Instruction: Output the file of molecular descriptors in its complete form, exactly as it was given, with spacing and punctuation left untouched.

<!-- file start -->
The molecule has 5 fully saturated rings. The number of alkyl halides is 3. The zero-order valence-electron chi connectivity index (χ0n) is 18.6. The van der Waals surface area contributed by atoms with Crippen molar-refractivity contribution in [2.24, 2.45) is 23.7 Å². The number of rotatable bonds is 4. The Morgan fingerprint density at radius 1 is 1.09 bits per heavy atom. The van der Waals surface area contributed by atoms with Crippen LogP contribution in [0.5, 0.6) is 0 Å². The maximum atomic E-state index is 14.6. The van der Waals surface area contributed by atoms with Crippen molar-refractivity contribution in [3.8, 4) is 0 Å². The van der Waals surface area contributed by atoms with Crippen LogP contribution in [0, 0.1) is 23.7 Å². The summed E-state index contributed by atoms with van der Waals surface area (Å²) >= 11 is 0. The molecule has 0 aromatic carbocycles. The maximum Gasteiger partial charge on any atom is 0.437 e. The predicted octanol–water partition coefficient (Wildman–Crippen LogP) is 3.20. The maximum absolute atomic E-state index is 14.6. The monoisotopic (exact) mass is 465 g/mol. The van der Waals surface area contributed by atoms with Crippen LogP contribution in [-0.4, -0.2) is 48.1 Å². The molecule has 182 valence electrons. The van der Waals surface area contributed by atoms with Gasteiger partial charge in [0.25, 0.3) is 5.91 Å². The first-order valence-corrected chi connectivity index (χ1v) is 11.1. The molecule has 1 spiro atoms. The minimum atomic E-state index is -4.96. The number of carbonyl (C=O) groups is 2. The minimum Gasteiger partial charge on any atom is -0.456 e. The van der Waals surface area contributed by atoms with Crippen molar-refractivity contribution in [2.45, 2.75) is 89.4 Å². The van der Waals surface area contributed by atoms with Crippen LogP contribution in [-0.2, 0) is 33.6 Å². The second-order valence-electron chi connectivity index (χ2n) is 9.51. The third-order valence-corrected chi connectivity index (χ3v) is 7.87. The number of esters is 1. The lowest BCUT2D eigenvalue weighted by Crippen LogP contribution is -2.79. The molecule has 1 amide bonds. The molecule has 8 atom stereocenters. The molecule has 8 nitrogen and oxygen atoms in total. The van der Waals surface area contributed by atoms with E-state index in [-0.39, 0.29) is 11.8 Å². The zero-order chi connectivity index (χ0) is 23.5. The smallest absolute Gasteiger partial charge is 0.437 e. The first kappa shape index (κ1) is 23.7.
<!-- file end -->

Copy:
The molecule has 5 fully saturated rings. The number of alkyl halides is 3. The zero-order valence-electron chi connectivity index (χ0n) is 18.6. The van der Waals surface area contributed by atoms with Crippen molar-refractivity contribution in [2.24, 2.45) is 23.7 Å². The number of rotatable bonds is 4. The Morgan fingerprint density at radius 1 is 1.09 bits per heavy atom. The van der Waals surface area contributed by atoms with Crippen LogP contribution in [0.5, 0.6) is 0 Å². The maximum atomic E-state index is 14.6. The van der Waals surface area contributed by atoms with Crippen molar-refractivity contribution in [3.8, 4) is 0 Å². The van der Waals surface area contributed by atoms with Crippen LogP contribution in [0, 0.1) is 23.7 Å². The summed E-state index contributed by atoms with van der Waals surface area (Å²) >= 11 is 0. The molecule has 0 aromatic carbocycles. The maximum Gasteiger partial charge on any atom is 0.437 e. The predicted octanol–water partition coefficient (Wildman–Crippen LogP) is 3.20. The maximum absolute atomic E-state index is 14.6. The monoisotopic (exact) mass is 465 g/mol. The van der Waals surface area contributed by atoms with Crippen LogP contribution in [-0.4, -0.2) is 48.1 Å². The molecule has 182 valence electrons. The van der Waals surface area contributed by atoms with Gasteiger partial charge in [0.25, 0.3) is 5.91 Å². The first-order valence-corrected chi connectivity index (χ1v) is 11.1. The molecule has 1 spiro atoms. The minimum atomic E-state index is -4.96. The number of carbonyl (C=O) groups is 2. The minimum Gasteiger partial charge on any atom is -0.456 e. The van der Waals surface area contributed by atoms with Crippen molar-refractivity contribution in [2.45, 2.75) is 89.4 Å². The van der Waals surface area contributed by atoms with Crippen LogP contribution in [-0.2, 0) is 33.6 Å². The second-order valence-electron chi connectivity index (χ2n) is 9.51. The third-order valence-corrected chi connectivity index (χ3v) is 7.87. The number of esters is 1. The lowest BCUT2D eigenvalue weighted by Crippen LogP contribution is -2.79. The molecule has 1 amide bonds. The molecule has 8 atom stereocenters. The molecule has 8 nitrogen and oxygen atoms in total. The van der Waals surface area contributed by atoms with E-state index in [-0.39, 0.29) is 11.8 Å². The zero-order chi connectivity index (χ0) is 23.5. The smallest absolute Gasteiger partial charge is 0.437 e. The first kappa shape index (κ1) is 23.7.